Dear Hevre (friends),
I am writing, somewhat belatedly, to thank all of you for giving me the opportunity to take the first half of my sabbatical from this past November through February. While I will continue to share my recent experiences over the coming months, I want to let you all know a little bit about what I did during my time away from Kerem Shalom.
Early in my sabbatical, I had the opportunity to participate in a retreat for Rabbis and Cantors who had spent some time as interns at Congregation Beit Simchat Torah (CBST) in NYC with Rabbi Sharon Kleinbaum, who is my mentor, colleague, and friend. CBST, for those who may not know, is the world’s largest synagogue for those who are LGBTQ+, their families, and friends. My internship at CBST was an invaluable part of my rabbinic education and journey, and I am always grateful for the opportunity to engage in study, learning, prayer, and conversation with those with whom I share this experience.
My main personal sabbatical project was writing a chapter about working with deaf students that will be part of an upcoming book on working with diverse students as they prepare for their b’nai mitzvah. This was a deeply meaningful project not only because of the chapter’s topic and my personal connection to it, but also because I co-wrote the chapter with my sister. We were in almost daily contact for about eight weeks. I hope the chapter will add something useful and meaningful to the literature of b’nai mitzvah experiences, education, and support; I know the experience of writing it with my sister will have a beautiful, life-long impact on our relationship.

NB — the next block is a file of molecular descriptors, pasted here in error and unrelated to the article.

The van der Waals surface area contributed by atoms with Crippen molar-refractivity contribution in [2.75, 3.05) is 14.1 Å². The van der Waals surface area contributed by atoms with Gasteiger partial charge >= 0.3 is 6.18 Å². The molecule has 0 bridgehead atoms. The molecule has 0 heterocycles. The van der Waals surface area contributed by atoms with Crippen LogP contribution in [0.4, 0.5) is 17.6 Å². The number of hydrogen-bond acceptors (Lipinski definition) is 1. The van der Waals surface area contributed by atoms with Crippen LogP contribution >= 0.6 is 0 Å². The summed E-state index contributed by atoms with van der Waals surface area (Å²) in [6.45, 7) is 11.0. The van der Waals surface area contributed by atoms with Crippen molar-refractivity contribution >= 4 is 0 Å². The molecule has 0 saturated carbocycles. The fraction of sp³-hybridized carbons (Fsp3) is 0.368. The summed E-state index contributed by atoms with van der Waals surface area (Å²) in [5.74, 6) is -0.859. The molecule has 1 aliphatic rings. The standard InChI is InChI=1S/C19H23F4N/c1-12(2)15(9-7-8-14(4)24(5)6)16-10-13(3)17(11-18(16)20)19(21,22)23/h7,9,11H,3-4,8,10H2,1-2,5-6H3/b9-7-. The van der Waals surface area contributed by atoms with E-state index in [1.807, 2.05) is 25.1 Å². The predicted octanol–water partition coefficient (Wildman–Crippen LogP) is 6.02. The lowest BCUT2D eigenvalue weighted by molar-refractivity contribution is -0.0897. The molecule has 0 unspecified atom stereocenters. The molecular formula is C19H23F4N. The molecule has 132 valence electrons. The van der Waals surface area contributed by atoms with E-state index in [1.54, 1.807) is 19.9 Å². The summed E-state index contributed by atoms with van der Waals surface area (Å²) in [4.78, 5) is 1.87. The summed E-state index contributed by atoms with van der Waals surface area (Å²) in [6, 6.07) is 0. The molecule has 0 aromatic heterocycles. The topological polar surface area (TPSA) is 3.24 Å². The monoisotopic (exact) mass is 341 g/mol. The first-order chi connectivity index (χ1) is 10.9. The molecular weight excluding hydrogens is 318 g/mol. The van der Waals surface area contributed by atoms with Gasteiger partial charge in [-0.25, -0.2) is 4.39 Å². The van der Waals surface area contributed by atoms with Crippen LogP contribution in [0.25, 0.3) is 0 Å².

Finally, I also began participating in the Clergy Leadership Program, an immersive,18-month program for 40 people offered by the Institute for Jewish Spirituality. There was a rigorous application and selection process and so I am especially grateful for—and honored by—this opportunity. In late January, I attended the first (of four) retreats that are a key part of the program. There we began to explore a wide array of Jewish spiritual practices, grounded in mindfulness and conducted in the context of a loving and supportive community. The program, which draws on the Torah of Hasidic and neo-Hasidic texts and teachings, will help me and the other participants cultivate, re-invigorate, and refocus on our inner lives.
While it’s too early to say exactly how the program (and my other sabbatical activities) will affect my work at Kerem Shalom, I can say that it has already informed my thinking about Jewish Disability Awareness and Inclusion Month (JDAIM), which was beginning just I was returning to Kerem Shalom. In particular, I found myself thinking that by encouraging us to truly focus on the experiences of other human beings with whom we share this precious planet, JDAIM gives us the opportunity to deepen (and then act from) our inner wells of compassion, empathy, and love—not only for others but for ourselves as well.
Over the coming months, I may have more to say about my learnings and insights from the Clergy Leadership Program. I also truly appreciate that the third of the four CLP retreats will take place during the second part of my sabbatical, which I’ll be taking at approximately the same time next fall/winter. For now, however, I mostly wanted to thank all of you, the Kerem Shalom community, leadership, and professional staff for giving me this precious opportunity to step back, reflect, study, and think about how we move forward as a sacred community.
With tremendous gratitude,
Kindness & Shalom,
Rabbi Darby J. Leigh